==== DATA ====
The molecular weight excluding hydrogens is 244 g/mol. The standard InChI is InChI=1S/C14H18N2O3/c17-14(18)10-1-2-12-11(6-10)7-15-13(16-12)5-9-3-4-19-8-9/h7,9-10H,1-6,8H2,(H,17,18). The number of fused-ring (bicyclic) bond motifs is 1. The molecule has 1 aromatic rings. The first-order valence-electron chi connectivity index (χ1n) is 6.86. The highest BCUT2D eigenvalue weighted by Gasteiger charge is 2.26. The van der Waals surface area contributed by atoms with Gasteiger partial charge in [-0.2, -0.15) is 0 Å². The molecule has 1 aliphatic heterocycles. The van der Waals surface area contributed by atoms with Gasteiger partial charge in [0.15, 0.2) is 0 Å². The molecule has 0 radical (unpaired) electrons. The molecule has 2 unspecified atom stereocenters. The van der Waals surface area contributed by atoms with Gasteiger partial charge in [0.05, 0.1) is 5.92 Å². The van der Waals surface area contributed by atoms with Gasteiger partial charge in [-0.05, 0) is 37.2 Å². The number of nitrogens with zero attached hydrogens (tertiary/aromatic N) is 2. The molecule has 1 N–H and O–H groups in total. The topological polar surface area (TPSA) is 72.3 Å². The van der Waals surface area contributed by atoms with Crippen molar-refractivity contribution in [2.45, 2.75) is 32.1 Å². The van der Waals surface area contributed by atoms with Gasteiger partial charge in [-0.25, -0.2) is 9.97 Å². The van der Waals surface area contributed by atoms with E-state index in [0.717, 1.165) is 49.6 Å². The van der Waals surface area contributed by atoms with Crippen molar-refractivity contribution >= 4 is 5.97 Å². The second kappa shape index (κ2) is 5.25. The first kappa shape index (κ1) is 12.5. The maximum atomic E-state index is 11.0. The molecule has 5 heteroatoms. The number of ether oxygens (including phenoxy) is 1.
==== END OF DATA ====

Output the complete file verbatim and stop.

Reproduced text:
The molecular weight excluding hydrogens is 244 g/mol. The standard InChI is InChI=1S/C14H18N2O3/c17-14(18)10-1-2-12-11(6-10)7-15-13(16-12)5-9-3-4-19-8-9/h7,9-10H,1-6,8H2,(H,17,18). The number of fused-ring (bicyclic) bond motifs is 1. The molecule has 1 aromatic rings. The first-order valence-electron chi connectivity index (χ1n) is 6.86. The highest BCUT2D eigenvalue weighted by Gasteiger charge is 2.26. The van der Waals surface area contributed by atoms with Gasteiger partial charge in [-0.2, -0.15) is 0 Å². The molecule has 1 aliphatic heterocycles. The van der Waals surface area contributed by atoms with Gasteiger partial charge in [0.15, 0.2) is 0 Å². The molecule has 0 radical (unpaired) electrons. The molecule has 2 unspecified atom stereocenters. The van der Waals surface area contributed by atoms with Gasteiger partial charge in [0.05, 0.1) is 5.92 Å². The van der Waals surface area contributed by atoms with Gasteiger partial charge in [-0.05, 0) is 37.2 Å². The number of nitrogens with zero attached hydrogens (tertiary/aromatic N) is 2. The molecule has 1 N–H and O–H groups in total. The topological polar surface area (TPSA) is 72.3 Å². The van der Waals surface area contributed by atoms with Crippen molar-refractivity contribution in [2.45, 2.75) is 32.1 Å². The van der Waals surface area contributed by atoms with Gasteiger partial charge in [-0.25, -0.2) is 9.97 Å². The van der Waals surface area contributed by atoms with E-state index in [0.717, 1.165) is 49.6 Å². The van der Waals surface area contributed by atoms with Crippen molar-refractivity contribution >= 4 is 5.97 Å². The second kappa shape index (κ2) is 5.25. The first kappa shape index (κ1) is 12.5. The maximum atomic E-state index is 11.0. The molecule has 5 heteroatoms. The number of ether oxygens (including phenoxy) is 1.